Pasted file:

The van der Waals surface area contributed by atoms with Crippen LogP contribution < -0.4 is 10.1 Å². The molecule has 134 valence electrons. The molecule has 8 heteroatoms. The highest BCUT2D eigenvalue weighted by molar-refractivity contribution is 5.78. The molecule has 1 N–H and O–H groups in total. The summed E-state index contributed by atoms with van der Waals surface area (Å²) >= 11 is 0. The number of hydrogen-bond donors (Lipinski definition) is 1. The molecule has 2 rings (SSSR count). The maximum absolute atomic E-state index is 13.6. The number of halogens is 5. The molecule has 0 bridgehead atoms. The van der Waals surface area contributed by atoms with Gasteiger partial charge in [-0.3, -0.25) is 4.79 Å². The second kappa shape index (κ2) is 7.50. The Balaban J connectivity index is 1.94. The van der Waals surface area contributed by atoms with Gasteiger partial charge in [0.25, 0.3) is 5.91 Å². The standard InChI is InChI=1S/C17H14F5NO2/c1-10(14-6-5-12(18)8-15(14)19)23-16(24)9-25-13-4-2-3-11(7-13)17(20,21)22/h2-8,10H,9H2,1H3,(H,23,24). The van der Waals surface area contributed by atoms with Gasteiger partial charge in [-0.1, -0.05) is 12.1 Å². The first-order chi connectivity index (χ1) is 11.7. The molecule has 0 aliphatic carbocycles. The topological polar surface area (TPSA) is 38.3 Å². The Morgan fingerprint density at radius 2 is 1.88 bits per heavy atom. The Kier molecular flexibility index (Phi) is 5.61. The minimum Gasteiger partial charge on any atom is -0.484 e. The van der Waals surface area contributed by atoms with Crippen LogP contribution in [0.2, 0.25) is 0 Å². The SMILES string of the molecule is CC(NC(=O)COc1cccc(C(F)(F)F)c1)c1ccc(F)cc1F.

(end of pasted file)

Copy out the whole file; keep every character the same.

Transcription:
The van der Waals surface area contributed by atoms with Crippen LogP contribution < -0.4 is 10.1 Å². The molecule has 134 valence electrons. The molecule has 8 heteroatoms. The highest BCUT2D eigenvalue weighted by molar-refractivity contribution is 5.78. The molecule has 1 N–H and O–H groups in total. The summed E-state index contributed by atoms with van der Waals surface area (Å²) >= 11 is 0. The number of hydrogen-bond donors (Lipinski definition) is 1. The molecule has 2 rings (SSSR count). The maximum absolute atomic E-state index is 13.6. The number of halogens is 5. The molecule has 0 bridgehead atoms. The van der Waals surface area contributed by atoms with Gasteiger partial charge in [-0.3, -0.25) is 4.79 Å². The second kappa shape index (κ2) is 7.50. The Balaban J connectivity index is 1.94. The van der Waals surface area contributed by atoms with Gasteiger partial charge in [0.25, 0.3) is 5.91 Å². The standard InChI is InChI=1S/C17H14F5NO2/c1-10(14-6-5-12(18)8-15(14)19)23-16(24)9-25-13-4-2-3-11(7-13)17(20,21)22/h2-8,10H,9H2,1H3,(H,23,24). The van der Waals surface area contributed by atoms with Gasteiger partial charge in [-0.1, -0.05) is 12.1 Å². The first-order chi connectivity index (χ1) is 11.7. The molecule has 0 aliphatic carbocycles. The topological polar surface area (TPSA) is 38.3 Å². The Morgan fingerprint density at radius 2 is 1.88 bits per heavy atom. The Kier molecular flexibility index (Phi) is 5.61. The minimum Gasteiger partial charge on any atom is -0.484 e. The van der Waals surface area contributed by atoms with Crippen LogP contribution in [0.2, 0.25) is 0 Å². The SMILES string of the molecule is CC(NC(=O)COc1cccc(C(F)(F)F)c1)c1ccc(F)cc1F.